Judge dismisses Virginia lieutenant governor's libel suit against CBS

A judge on Tuesday tossed out a libel lawsuit filed by Virginia Lt. Gov. Justin Fairfax against a television network he accused of slanted reporting on sexual assault allegations levied against him.

U.S. District Judge Anthony Trenga in Alexandria dismissed the lawsuit. But he declined to grant CBS' request that the network be awarded attorney's fees, disagreeing with the network's contention that Fairfax's lawsuit amounted to an abuse of the legal process.

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Fairfax sued CBS for $400 million in September, after the network aired exclusive interviews with two women, Vanessa Tyson and Meredith Watson, who accused him of sexual assault more than 15 years ago.

Fairfax alleged the network reported the allegations in a way that insinuated his guilt.

CBS lawyers defended the network's journalism and accused Fairfax of using the lawsuit to attack his accusers.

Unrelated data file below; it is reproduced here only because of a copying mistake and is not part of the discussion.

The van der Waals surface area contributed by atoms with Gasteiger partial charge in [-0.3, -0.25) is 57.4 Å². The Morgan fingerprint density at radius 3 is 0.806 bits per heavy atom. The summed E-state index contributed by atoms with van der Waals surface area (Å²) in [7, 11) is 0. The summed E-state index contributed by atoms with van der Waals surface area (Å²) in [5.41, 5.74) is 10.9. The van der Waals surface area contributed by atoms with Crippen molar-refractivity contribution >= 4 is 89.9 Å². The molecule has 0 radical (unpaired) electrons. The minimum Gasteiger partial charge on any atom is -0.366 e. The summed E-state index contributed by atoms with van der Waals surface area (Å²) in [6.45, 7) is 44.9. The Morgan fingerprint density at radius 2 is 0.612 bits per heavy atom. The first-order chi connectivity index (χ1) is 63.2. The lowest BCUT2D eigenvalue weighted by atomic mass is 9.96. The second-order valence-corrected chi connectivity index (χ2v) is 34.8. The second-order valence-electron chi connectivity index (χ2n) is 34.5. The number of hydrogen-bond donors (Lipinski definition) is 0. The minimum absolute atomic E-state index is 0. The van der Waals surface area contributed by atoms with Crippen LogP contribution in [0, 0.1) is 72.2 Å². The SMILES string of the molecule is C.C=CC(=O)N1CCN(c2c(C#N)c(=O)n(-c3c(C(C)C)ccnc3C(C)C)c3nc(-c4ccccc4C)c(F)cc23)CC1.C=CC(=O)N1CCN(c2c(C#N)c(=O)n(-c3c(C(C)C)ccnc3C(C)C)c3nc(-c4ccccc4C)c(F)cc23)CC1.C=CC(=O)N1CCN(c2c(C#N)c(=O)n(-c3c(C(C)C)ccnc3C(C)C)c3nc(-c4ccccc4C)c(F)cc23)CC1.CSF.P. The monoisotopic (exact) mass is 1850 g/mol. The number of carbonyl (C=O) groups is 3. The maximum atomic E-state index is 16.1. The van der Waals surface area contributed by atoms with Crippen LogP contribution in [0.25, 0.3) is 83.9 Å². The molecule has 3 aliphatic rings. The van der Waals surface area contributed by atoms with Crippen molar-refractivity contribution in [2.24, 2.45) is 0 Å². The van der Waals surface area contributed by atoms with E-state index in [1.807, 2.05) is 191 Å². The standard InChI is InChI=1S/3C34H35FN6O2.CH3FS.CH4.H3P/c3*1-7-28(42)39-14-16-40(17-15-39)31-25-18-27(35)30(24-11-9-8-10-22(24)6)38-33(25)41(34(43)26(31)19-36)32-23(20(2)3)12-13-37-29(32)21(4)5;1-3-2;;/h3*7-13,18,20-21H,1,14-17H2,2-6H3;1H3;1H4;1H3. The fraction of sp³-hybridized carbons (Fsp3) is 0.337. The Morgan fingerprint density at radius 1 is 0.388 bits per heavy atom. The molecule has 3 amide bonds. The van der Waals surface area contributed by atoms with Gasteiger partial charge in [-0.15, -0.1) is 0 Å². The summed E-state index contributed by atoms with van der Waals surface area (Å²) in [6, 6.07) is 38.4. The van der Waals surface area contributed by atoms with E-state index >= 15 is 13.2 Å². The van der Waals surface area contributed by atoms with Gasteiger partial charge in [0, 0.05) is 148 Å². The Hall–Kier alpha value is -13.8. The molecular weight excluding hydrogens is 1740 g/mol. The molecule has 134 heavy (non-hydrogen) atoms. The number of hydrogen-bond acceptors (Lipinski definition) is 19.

Fairfax has said he felt compelled to file the lawsuit to try to clear his name after the allegations were made. He said he has taken a lie-detector test and begged for police to investigate to no avail. The libel lawsuit, he said, provided the next best way to prove his innocence.

In a statement Tuesday, Fairfax said he will appeal the idsmissal to the 4th U.S. Circuit Court of Appeals in Richmond.

“Since these false, fabricated and politically motivated allegations were made more than a year ago at the precise moment it was speculated I would rise to Virginia’s Governorship, I have been denied any meaningful opportunity to establish the truth, clear my name and get justice. I will not stop until I do and can put an end to this political smear campaign.”

The allegations against Fairfax, a Democrat, came in February 2019 when Democratic Gov. Ralph Northam faced calls to resign after the blackface photo emerged on his yearbook page. But the allegations against Fairfax blunted the momentum of those seeking Northam's resignation. Both Northam and Fairfax have remained in office, as has Democratic Attorney General Mark Herring, who acknowledged around the same time that he had worn blackface in college.